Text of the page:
It’s not always possible to let your newest hires go out on a limb, but if you can provide that experience in a controlled setting, do so. Adrenaline and innovation can go hand in hand — and not just in the tech sector. The “Test fast, fail fast, adjust fast” approach (credit to Tom Peters for that chestnut) is something everyone in your organization should understand. The more opportunity for controlled risks that result in encouragement, not rejection, the better. The courage to take risks should be part of your workplace culture and viewed as part of a continuing commitment to develop your talent.

Google’s research upended the oft-shared assumption that it’s hard skills and a charismatic leader that push the envelope when it comes to performance. It’s also a reminder that there’s a business case to be made for psychological safety. Toxic workplace cultures have driven 20% of U.S. employees out of their jobs in the past five years. Further, when employees feel psychologically safe at work, there’s a 154% increase in the incidence of great work, and a full 33% decrease in the incidence of moderate to severe burnout. But the key to fully integrating psychological safety into your workplace culture is to make it normal — no one should be surprised that they trust leadership and each other, feel valued, and can safely express themselves. That should be the given.

Photo: Jopwell 



Measuring the Business Benefits of Flexibility: A Win for All Sides

As always, I’ve been following the trends that are really going to change the way we work. Among them: the need to continue evolving our concept of the workforce and the tools changing how, where, and when we work.

Generation after generation is moving closer to a completely digitally-enabled form of working. We’re now welcoming the first wave of Generation Z into our organizations. For these digital natives, tech is simply part of their world. It’s not a novelty; it’s not an “other.” Technology is fully integrating itself into everything we do. It’s reached the point where tech is advancing us well beyond the traditional boundaries of workplace and workday, allowing us to expand, scale, and ease up on the rigid definitions applied to how we work.

Tech is also unlocking a surprising key to engagement and productivity — flexibility. From the youngest working demographic all the way to senior leadership, we’re all learning that being flexible has tangible and mutual benefits. We don’t necessarily have to work in the same place, at the same time, or even five days a week to perform at our best. In fact, according to Citrix CTO Christian Reilly’s perspective on the recent ‘Future of the Working Week’ report (PDF), “A four-day week is not the only option for creating a shorter working week, and there is no one-size fits all solution. But it is the creation of flexibility and useful working hours that is key, in striving for a healthier work-life balance, and more productive output.”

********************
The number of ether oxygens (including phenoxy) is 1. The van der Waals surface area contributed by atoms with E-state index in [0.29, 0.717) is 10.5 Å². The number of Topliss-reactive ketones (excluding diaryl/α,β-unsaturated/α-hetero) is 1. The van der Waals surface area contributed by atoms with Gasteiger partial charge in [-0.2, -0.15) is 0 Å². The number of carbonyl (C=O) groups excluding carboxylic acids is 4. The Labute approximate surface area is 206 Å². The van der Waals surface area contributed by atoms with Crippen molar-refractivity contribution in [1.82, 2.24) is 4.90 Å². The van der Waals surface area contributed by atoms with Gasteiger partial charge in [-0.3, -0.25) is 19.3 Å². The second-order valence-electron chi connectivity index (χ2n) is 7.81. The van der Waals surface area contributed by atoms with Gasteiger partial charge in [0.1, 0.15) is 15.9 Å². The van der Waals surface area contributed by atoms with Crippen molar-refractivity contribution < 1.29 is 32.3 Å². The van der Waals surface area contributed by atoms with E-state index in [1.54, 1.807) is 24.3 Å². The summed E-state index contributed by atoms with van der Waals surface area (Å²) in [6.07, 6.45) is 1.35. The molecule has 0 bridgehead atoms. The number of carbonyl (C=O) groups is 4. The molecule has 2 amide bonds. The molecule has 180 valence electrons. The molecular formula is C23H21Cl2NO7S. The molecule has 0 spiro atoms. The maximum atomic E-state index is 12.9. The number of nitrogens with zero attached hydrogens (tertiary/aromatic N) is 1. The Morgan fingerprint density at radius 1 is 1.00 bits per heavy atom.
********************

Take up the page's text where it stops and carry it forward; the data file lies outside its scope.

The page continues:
Furthermore, the recent study by the Centre of Economics and Business Research (Cebr) (in conjunction with Citrix) spells out the benefits of flexibility by the numbers. The bottom line: flexible work models are a win. Companies that leverage technology to enable flexibility can better attract talent and increase employee engagement and productivity. They can also potentially boost the US economy by as much as $2.36 trillion a year. Yes, that’s trillion with a “T.”

Measuring the Business Benefits of Flexibility: A Win for All Sides 

An Untapped Pool 

Remote work enables companies to tap into new talent pools, filling their talent gaps with what’s called the “home force” — a great name for a potential goldmine of talent at a time when we’re greatly in need. In terms of a business case, tapping into this segment of the talent market has irrefutable benefits. The home force entails a whole range of experience and life stages:

  • upper-level talent who has opted for better work-life balance
  • new parents
  • parents trading off a year of office time for being home with the kids
  • caregivers with aging relatives